Direct Payments FAQs

How can direct payments be used?

Direct payments can be used to arrange and pay for the care and support a person needs, which will have been agreed between the individual and their local council and written up in a ‘personal care plan’. For example, direct payments can be used to:

  • buy special equipment to help with mobility
  • get a home help for a few hours a week
  • attend a day centre and take part in social activities.
How can we help with direct payments?

We can provide as much assistance as each person needs in managing the direct payments process, from application to ongoing support. We can help individuals to understand how much money they are entitled to and talk them through how and when they will receive it.

We support each person in exploring their options, like what sorts of support and services they can choose to buy, what types of support aren’t covered by direct payments, and arrangements for paying for them.

For added piece of mind, we can also help to set up a bank account in an individual’s name to receive the direct payments, and provide effective and transparent money management.

Most importantly, we understand that everyone is different – so we adapt our support to fit each individual’s choices and abilities. That means that how ‘hands on’ we are will entirely depend on what they want and need. We encourage everyone to play a full and active part in planning their support, and we work alongside them to help make decisions that are right for each person.

How do I pay for your support with direct payments?

We charge an hourly rate that includes all of the costs associated with supporting an individual. There are no hidden fees, and the cost includes:

  • recruiting and appointing a support worker to help you with everything you need
  • completing necessary checks relating to a potential support worker, including a Disclosure and Barring Service (DBS) check and personal and professional references
  • providing relevant induction and training for support workers
  • help and guidance with managing your support workers, for example, paying them the right amount, making appropriate deductions (national insurance and income tax)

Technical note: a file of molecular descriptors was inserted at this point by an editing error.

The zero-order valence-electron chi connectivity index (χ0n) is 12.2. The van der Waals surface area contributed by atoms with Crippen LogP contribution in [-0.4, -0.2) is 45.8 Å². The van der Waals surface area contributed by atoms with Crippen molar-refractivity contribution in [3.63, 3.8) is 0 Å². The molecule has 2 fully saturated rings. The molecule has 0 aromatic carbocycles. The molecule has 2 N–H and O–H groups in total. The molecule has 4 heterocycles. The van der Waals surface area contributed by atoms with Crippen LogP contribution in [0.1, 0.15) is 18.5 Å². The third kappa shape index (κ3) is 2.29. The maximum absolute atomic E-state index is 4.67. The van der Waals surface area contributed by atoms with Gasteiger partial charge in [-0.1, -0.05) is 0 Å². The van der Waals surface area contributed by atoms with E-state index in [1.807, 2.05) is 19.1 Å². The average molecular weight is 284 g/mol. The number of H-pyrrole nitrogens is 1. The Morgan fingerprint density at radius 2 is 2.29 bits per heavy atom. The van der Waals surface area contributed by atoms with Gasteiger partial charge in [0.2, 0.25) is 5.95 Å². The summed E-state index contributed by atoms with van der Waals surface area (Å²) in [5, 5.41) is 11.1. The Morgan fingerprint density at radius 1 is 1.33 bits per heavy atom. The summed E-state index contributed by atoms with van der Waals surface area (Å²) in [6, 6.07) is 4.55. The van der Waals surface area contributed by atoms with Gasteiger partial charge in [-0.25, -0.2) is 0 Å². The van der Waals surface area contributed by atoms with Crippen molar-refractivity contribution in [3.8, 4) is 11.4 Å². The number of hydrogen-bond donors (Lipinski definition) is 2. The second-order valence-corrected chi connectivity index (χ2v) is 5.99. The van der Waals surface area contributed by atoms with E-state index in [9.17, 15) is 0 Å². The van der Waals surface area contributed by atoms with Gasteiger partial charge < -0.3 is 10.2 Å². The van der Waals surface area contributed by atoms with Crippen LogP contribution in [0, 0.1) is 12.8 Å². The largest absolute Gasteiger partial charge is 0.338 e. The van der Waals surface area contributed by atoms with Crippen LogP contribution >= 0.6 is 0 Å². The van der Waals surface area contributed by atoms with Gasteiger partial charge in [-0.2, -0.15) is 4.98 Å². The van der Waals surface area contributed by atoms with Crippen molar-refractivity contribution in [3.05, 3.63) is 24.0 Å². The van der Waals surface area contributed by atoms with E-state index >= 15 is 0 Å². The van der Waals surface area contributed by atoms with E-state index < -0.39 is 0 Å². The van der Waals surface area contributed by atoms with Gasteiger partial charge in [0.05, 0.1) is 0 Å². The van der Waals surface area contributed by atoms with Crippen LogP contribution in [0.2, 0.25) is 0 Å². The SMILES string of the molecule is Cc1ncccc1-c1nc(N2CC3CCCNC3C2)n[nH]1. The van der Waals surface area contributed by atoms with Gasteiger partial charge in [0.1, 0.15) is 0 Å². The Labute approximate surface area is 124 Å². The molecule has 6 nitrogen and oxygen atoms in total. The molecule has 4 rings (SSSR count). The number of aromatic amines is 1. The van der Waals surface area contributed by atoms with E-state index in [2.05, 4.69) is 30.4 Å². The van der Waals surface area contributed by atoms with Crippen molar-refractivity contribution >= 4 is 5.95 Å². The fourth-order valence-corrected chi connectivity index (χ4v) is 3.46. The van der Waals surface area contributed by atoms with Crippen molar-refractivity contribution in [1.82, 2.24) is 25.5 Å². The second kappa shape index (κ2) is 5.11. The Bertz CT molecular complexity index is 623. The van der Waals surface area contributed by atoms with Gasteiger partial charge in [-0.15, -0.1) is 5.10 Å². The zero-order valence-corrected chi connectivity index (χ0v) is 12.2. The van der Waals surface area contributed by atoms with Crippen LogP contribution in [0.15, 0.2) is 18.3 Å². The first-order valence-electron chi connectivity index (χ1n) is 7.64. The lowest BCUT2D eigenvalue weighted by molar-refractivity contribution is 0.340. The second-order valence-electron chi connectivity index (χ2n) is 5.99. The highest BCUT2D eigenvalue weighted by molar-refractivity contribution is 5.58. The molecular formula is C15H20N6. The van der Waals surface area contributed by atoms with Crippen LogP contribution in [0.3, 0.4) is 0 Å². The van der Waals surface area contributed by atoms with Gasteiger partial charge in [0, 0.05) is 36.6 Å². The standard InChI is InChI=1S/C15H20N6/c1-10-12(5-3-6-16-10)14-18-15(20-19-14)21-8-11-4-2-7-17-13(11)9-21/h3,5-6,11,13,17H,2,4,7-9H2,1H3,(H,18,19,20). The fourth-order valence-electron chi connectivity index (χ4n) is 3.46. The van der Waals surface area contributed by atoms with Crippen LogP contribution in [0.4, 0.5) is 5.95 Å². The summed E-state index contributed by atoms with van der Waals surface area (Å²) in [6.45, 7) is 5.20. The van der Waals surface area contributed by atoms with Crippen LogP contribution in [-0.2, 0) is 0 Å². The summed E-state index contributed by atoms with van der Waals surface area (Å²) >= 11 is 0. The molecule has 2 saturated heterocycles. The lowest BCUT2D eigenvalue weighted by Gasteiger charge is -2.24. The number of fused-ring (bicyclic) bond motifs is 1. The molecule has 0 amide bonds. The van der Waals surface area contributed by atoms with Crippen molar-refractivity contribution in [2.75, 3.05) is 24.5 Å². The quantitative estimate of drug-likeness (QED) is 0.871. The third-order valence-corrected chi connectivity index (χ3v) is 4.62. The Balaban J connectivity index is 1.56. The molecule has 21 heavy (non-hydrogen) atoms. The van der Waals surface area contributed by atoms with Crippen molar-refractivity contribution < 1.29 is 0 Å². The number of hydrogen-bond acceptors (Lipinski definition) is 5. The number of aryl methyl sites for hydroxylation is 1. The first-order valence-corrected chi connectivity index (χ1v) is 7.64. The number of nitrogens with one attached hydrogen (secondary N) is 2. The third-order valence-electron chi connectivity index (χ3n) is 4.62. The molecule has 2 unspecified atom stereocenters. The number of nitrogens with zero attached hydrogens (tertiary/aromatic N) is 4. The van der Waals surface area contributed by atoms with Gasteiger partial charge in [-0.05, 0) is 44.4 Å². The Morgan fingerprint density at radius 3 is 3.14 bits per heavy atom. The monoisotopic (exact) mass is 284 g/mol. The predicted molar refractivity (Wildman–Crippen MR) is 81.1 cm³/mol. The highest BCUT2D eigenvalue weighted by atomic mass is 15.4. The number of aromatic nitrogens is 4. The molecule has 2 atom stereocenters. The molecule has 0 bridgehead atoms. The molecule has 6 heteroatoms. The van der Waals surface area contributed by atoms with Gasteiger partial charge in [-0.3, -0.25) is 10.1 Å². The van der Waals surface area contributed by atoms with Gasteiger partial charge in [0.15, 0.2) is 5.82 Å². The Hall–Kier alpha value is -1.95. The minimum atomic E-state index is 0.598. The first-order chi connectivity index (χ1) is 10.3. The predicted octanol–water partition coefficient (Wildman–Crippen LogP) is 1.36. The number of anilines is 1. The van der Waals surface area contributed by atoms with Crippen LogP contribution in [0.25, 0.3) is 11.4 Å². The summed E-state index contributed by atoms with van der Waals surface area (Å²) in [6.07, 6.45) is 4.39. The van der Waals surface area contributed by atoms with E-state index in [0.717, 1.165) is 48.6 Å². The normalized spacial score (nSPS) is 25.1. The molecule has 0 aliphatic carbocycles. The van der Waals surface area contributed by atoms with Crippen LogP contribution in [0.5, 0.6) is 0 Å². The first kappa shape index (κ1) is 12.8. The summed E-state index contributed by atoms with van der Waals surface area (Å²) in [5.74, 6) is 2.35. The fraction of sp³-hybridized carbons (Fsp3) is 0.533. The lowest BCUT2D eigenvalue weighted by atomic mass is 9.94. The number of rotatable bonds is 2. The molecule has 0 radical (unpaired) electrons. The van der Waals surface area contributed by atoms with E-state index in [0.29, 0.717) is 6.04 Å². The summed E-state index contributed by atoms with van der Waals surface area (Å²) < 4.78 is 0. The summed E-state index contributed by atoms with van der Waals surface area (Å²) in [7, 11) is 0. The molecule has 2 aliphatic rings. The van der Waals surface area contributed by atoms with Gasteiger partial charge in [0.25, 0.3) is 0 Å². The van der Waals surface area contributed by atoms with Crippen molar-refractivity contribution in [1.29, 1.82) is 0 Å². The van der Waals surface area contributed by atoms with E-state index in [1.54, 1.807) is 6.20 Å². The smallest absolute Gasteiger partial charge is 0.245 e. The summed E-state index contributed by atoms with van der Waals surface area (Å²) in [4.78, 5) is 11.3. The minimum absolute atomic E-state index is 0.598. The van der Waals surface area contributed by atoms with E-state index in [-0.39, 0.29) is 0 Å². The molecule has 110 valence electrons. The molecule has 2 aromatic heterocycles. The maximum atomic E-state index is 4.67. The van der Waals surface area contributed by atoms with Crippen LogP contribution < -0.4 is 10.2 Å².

• continuous support with any issues or concerns.
How can I find out more?

If you, a member of your family, or someone you care for would like more information or advice, or have any questions about direct payments and the options available to you, get in touch with us.

We’re here to offer guidance and support, wherever you are and whatever you need.

Call us on 0333 405 1030*

* Calls are charged at your local rate, wherever you’re calling from.

Alternatively please get in touch via our contact us form.

Other support and services

The Involvement Conference

The Involvement Conference echoes our belief that each person we support has a right to choose how they want to be supported. It reiterates our promise to always listen and provide services as unique as each individual we support.

Read more

Transition Support

Our transition support is designed to help individuals enjoy a smooth transition through major life changes: for example, through the move from children’s to adult services, or from the family home or residential college to independent living.

Read more


Personalisation is an approach to social care that focuses on putting individuals at the very centre of the support and services they receive.

Read more

Learning Disabilities

Having a learning disability means an individual can find it harder to learn certain life skills. The problems and challenges faced by individuals with learning disabilities vary in severity, but always start before adulthood and affect them for their…

Read more


Autism – also known as Autism Spectrum Disorder (ASD) – is a developmental disability that affects how a person interacts and communicates with others. It encompasses a wide range of difficulties, such as cognitive impairment, repetitive activity, sensitivity…

Read more

Acquired Brain Injuries

An acquired brain injury (ABI) is injury or damage to the brain that can have any number of causes, such as stroke, a tumour or a road traffic accident. People with ABI have ‘acquired’ their brain injury, and weren’t born with it.

Read more

Complex Needs

A person with complex needs might have one or a combination of difficulties, including profound and multiple learning disabilities, physical disabilities, sensory impairments, and challenging behaviour.

Read more

Supported Living

Supported living services enable individuals with a disability to live independently in their own home, with appropriate support to help them manage their own tenancy and achieve greater freedom and control in their lives. Support can be provided in…

Read more

Residential Care

For people who aren’t ready or able to live independently, small-scale residential care is often a really good option. Our residential care is provided in shared accommodation where support staff are around 24 hours a day, seven days a week. We provide…

Read more

Creative Learning

The Creative Learning team was established with an aim to engage adults with learning disabilities in meaningful daytime group activities.

Read more

Extra Care

We provide extra care – also known assisted living – at specially developed sites that enable individuals to hold their own tenancy.

Read more